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Graft charges against Amari and his aides dropped

Kyodo

Prosecutors on Tuesday dropped graft charges against former economy minister Akira Amari and his two former secretaries over alleged graft, citing insufficient evidence.

Amari has been facing allegations that he received money in return for doing favors for a construction company, which led him to resign as economic and fiscal policy minister in January.

He had reportedly denied helping the company when prosecutors spoke with him, sources said earlier.

The Tokyo District Public Prosecutor’s Office’s special investigative arm had been probing the case after criminal complaints were filed by a group of lawyers and a citizens’ group.

Amari, who was the point man for implementing Prime Minister Shinzo Abe’s economic policies, resigned from his Cabinet post shortly after a weekly magazine reported in January that he personally received ¥1 million in cash from Satsuma Kogyo and that his secretaries received cash and were wined and dined at the company’s expense.

The weekly also said Amari and his secretaries may have violated the Political Funds Control Law and a law that prohibits lawmakers and public officials from profiting from exerting their influence.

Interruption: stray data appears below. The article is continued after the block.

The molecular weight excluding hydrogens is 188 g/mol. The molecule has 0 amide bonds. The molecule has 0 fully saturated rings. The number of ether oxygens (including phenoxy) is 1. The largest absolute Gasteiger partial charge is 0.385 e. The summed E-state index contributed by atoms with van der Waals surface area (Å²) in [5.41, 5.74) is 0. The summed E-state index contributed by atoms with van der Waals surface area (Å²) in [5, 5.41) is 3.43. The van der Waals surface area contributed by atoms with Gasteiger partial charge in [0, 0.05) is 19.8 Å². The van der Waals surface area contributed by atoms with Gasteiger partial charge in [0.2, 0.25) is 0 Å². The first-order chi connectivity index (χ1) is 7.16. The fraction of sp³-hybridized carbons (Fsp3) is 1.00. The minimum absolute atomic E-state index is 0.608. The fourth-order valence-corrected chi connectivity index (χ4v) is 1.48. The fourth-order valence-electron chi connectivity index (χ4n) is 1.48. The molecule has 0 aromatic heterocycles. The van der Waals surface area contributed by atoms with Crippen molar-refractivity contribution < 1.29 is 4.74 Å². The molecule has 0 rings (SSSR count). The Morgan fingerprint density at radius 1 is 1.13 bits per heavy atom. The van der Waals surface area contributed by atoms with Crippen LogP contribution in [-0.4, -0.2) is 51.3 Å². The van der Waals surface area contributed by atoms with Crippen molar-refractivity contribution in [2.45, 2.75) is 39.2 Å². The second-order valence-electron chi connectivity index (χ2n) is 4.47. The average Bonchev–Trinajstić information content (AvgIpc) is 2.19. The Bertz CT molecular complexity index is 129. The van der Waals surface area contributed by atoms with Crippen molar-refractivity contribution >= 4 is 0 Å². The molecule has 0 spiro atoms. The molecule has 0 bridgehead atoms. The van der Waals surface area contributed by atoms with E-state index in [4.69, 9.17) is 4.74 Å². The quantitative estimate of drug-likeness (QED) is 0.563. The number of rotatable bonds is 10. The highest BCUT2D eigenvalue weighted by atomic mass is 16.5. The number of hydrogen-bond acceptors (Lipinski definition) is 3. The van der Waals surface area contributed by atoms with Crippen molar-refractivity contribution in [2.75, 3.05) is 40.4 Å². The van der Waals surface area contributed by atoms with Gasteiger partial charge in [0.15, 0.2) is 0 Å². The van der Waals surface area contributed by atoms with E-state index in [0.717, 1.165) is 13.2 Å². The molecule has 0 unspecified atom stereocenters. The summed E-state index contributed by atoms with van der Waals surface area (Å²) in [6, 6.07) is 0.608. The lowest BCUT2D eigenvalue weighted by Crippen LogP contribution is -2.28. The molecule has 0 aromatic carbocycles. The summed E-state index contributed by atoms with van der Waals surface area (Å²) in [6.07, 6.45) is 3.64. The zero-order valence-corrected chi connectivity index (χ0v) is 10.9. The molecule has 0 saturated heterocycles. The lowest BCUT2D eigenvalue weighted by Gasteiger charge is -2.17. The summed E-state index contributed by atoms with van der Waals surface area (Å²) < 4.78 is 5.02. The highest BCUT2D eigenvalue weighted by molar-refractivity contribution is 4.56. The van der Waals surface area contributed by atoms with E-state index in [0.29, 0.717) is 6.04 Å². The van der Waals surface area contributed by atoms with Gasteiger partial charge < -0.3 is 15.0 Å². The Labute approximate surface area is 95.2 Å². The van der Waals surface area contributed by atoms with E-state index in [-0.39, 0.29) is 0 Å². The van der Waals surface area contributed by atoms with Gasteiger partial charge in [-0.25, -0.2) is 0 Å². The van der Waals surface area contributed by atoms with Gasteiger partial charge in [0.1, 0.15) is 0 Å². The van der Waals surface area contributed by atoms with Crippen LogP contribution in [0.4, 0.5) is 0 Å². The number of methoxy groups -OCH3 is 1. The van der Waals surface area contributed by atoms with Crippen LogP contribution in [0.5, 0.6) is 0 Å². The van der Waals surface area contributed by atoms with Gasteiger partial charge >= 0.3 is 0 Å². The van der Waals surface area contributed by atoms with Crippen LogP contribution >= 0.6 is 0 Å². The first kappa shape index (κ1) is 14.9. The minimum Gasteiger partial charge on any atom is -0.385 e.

When he announced his resignation in January, Amari admitted that one of his government-paid secretaries received ¥5 million in 2013 from the company. At the time, the company was having difficulties with the Urban Renaissance Agency, a government-affiliated developer better known as UR, over a housing development project.

Amari, a veteran ruling Liberal Democratic Party lawmaker, also admitted he had received a total of ¥1 million in cash from the company on two occasions in 2013 and 2014.

Amari’s secretaries later had attended several meetings with UR officials where they apparently acted as intermediaries to resolve the matter in favor of the construction company.

Takeshi Isshiki, 62, who was in charge of the company’s general affairs, told Kyodo News earlier that he gave Amari and his aides more than ¥14 million in total as “gratuities and expenses for mediation to gain an advantage in compensation talks with the UR.”

The prosecutors have searched the company and a regional branch of UR, and have questioned one of the two secretaries and Isshiki.